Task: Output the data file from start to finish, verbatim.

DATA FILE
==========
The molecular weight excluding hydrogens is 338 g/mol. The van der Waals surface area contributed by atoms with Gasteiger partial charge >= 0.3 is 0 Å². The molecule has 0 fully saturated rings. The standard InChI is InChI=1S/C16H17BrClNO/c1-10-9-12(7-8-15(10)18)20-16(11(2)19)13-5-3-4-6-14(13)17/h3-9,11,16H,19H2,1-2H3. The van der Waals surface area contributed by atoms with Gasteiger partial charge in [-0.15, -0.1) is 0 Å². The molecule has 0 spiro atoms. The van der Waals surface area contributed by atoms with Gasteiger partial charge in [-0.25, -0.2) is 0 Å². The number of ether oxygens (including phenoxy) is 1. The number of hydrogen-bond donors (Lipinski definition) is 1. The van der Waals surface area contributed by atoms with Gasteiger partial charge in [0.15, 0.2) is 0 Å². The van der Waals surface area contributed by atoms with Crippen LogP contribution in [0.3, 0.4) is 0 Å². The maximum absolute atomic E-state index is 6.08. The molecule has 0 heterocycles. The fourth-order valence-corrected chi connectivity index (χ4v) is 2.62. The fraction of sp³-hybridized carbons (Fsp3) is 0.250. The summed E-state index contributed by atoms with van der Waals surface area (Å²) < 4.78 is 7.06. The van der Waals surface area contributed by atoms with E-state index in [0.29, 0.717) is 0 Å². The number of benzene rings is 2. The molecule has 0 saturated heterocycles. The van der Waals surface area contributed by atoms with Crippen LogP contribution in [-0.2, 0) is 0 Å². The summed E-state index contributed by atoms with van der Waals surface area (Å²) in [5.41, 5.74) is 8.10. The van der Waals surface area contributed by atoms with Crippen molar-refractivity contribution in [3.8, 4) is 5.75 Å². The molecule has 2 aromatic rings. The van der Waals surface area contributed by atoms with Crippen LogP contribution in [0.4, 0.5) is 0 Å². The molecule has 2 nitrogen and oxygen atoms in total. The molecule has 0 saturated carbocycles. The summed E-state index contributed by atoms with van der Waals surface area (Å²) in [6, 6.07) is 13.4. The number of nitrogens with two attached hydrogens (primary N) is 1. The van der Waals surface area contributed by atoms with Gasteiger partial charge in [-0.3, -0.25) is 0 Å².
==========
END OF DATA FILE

The molecular weight excluding hydrogens is 338 g/mol. The van der Waals surface area contributed by atoms with Gasteiger partial charge >= 0.3 is 0 Å². The molecule has 0 fully saturated rings. The standard InChI is InChI=1S/C16H17BrClNO/c1-10-9-12(7-8-15(10)18)20-16(11(2)19)13-5-3-4-6-14(13)17/h3-9,11,16H,19H2,1-2H3. The van der Waals surface area contributed by atoms with Gasteiger partial charge in [-0.15, -0.1) is 0 Å². The molecule has 0 spiro atoms. The van der Waals surface area contributed by atoms with Gasteiger partial charge in [-0.25, -0.2) is 0 Å². The number of ether oxygens (including phenoxy) is 1. The number of hydrogen-bond donors (Lipinski definition) is 1. The van der Waals surface area contributed by atoms with Gasteiger partial charge in [0.15, 0.2) is 0 Å². The van der Waals surface area contributed by atoms with Crippen LogP contribution in [0.3, 0.4) is 0 Å². The maximum absolute atomic E-state index is 6.08. The molecule has 0 heterocycles. The fourth-order valence-corrected chi connectivity index (χ4v) is 2.62. The fraction of sp³-hybridized carbons (Fsp3) is 0.250. The summed E-state index contributed by atoms with van der Waals surface area (Å²) < 4.78 is 7.06. The van der Waals surface area contributed by atoms with E-state index in [0.29, 0.717) is 0 Å². The number of benzene rings is 2. The molecule has 0 saturated heterocycles. The van der Waals surface area contributed by atoms with Crippen LogP contribution in [-0.2, 0) is 0 Å². The summed E-state index contributed by atoms with van der Waals surface area (Å²) in [5.41, 5.74) is 8.10. The van der Waals surface area contributed by atoms with Crippen molar-refractivity contribution in [3.8, 4) is 5.75 Å². The molecule has 2 aromatic rings. The van der Waals surface area contributed by atoms with Crippen LogP contribution in [0.4, 0.5) is 0 Å². The molecule has 2 nitrogen and oxygen atoms in total. The molecule has 0 saturated carbocycles. The summed E-state index contributed by atoms with van der Waals surface area (Å²) in [6, 6.07) is 13.4. The number of nitrogens with two attached hydrogens (primary N) is 1. The van der Waals surface area contributed by atoms with Gasteiger partial charge in [-0.3, -0.25) is 0 Å².